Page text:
Rick Witter Shed SevenShed Seven with support from Inspiral Carpets
Rock City, Nottingham
17 December 2015

Shed Seven’s Shedcember tours have become a festive staple for many and last night they discoed down at Rock City in Nottingham with supports Inspiral Carpets. LTW editor Sarah Lay reports from the front line.

Anthropologists studying isolated tribes in the remotest corners of the world have found many things about humanity and the traits we share, the cultures we build as a species. And while they have made notes from the foothills of Peru and in the jungle of Timbuktu about how us people like to raise our voices together in song, about how singing together bonds us together, they could have just as easily made that observation at Rock City tonight.

Shed Seven roll their greatest hits tour into town and the scattered tribe of Britpop blokes and birds scurries back together, answering their call. As Rick Witter leans toward them from the stage and drawls ‘Let’s all have a massive sing song’ they hold their cans of Red Stripe aloft in salute and raise their voices as one: “I don’t need to be, I need to survive, You’ve got the key, to staying alive.”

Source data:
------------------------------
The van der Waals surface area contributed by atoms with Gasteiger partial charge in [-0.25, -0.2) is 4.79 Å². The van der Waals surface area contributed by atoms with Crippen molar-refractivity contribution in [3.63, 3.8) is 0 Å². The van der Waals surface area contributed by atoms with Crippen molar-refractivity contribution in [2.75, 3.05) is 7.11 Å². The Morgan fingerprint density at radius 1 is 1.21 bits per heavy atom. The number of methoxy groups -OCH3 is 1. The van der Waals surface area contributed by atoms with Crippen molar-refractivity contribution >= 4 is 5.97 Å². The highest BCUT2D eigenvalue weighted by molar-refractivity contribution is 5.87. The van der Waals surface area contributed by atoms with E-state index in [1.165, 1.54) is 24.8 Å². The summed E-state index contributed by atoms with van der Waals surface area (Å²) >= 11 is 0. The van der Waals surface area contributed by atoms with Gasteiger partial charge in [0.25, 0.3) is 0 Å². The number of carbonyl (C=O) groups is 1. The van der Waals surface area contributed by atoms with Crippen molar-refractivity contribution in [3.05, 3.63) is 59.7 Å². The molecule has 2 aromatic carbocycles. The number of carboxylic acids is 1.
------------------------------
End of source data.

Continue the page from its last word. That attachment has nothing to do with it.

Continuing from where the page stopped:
And while the years may still lay heavy on the body they fall away from the spirit as with enthusiastic discord the bond is remade, a shared history re-affirmed. Tonight is about singing from the heart, feeling from the memory and knowing that you belong to this tribe of strangers, that you are all bonded together through this era of songs.

It starts with early doors and the shimmering percussion of the Inspiral Carpets. This is the tripping rhythm that resets the beat of your own heart before the organ kicks in and the world spins into a melting vortex of psychedelic colour and sound, pulsing with the brusquely-delivered vocals. It is the sound of Madchester hailed with chants of ‘Boon Army’, it is a band who are deeply adored but not critically revered despite having a recent album of songs more than worthy of standing shoulder-to-shoulder with any of those from their bulging back catalogue of indie anthems.

Tonight they work the crowd well; comeback track You’re So Good For Me is sung back at them as heartily as old favourites She Comes in the Fall, Joe and finally Saturn 5. It may be the swirling keys of Clint Boon that immediately spring to mind when you think of the Inspirals but this is a band that over three decades making music together have become greater than the sum of their parts. Pragmatic but content in their approach they grab your attention with those organ riffs but they keep you coming back with the complex but precision rhythms, the floor-shaking bass lines, the edgy guitar that is the undercurrent that lifts the keys, and those words both of everyday life and dreams of the extraordinary delivered in that northern drawl.